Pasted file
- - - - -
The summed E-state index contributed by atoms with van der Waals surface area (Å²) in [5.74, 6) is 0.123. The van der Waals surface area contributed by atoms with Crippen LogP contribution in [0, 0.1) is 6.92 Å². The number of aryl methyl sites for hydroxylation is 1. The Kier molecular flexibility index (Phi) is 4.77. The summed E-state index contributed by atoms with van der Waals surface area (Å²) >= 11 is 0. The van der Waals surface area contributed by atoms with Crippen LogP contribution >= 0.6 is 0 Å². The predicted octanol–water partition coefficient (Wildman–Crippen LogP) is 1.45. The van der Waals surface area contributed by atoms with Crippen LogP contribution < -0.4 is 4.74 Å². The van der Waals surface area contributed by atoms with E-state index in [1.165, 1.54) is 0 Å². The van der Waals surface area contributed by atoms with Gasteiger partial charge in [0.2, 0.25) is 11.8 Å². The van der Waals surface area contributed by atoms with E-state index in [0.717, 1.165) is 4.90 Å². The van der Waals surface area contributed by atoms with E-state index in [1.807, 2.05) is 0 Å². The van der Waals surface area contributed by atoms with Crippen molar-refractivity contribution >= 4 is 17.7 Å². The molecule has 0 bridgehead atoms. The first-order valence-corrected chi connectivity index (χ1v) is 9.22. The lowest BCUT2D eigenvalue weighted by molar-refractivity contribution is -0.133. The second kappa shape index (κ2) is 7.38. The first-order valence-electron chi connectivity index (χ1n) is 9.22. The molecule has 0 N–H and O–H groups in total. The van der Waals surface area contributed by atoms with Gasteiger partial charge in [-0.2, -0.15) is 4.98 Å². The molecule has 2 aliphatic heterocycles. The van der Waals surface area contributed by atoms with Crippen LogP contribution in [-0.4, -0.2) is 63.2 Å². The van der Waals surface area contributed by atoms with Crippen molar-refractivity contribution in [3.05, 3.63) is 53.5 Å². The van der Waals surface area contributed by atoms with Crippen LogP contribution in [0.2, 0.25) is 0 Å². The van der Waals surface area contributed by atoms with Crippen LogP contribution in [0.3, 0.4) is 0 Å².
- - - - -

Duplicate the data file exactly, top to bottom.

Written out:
The summed E-state index contributed by atoms with van der Waals surface area (Å²) in [5.74, 6) is 0.123. The van der Waals surface area contributed by atoms with Crippen LogP contribution in [0, 0.1) is 6.92 Å². The number of aryl methyl sites for hydroxylation is 1. The Kier molecular flexibility index (Phi) is 4.77. The summed E-state index contributed by atoms with van der Waals surface area (Å²) >= 11 is 0. The van der Waals surface area contributed by atoms with Crippen LogP contribution >= 0.6 is 0 Å². The predicted octanol–water partition coefficient (Wildman–Crippen LogP) is 1.45. The van der Waals surface area contributed by atoms with Crippen LogP contribution < -0.4 is 4.74 Å². The van der Waals surface area contributed by atoms with E-state index in [1.165, 1.54) is 0 Å². The van der Waals surface area contributed by atoms with Gasteiger partial charge in [0.2, 0.25) is 11.8 Å². The van der Waals surface area contributed by atoms with E-state index in [0.717, 1.165) is 4.90 Å². The van der Waals surface area contributed by atoms with E-state index in [1.807, 2.05) is 0 Å². The van der Waals surface area contributed by atoms with Crippen molar-refractivity contribution >= 4 is 17.7 Å². The molecule has 0 bridgehead atoms. The first-order valence-corrected chi connectivity index (χ1v) is 9.22. The lowest BCUT2D eigenvalue weighted by molar-refractivity contribution is -0.133. The second kappa shape index (κ2) is 7.38. The first-order valence-electron chi connectivity index (χ1n) is 9.22. The molecule has 0 N–H and O–H groups in total. The van der Waals surface area contributed by atoms with Gasteiger partial charge in [-0.2, -0.15) is 4.98 Å². The molecule has 2 aliphatic heterocycles. The van der Waals surface area contributed by atoms with Crippen LogP contribution in [-0.4, -0.2) is 63.2 Å². The van der Waals surface area contributed by atoms with Crippen molar-refractivity contribution in [3.05, 3.63) is 53.5 Å². The van der Waals surface area contributed by atoms with Crippen LogP contribution in [0.2, 0.25) is 0 Å². The van der Waals surface area contributed by atoms with Crippen LogP contribution in [0.3, 0.4) is 0 Å².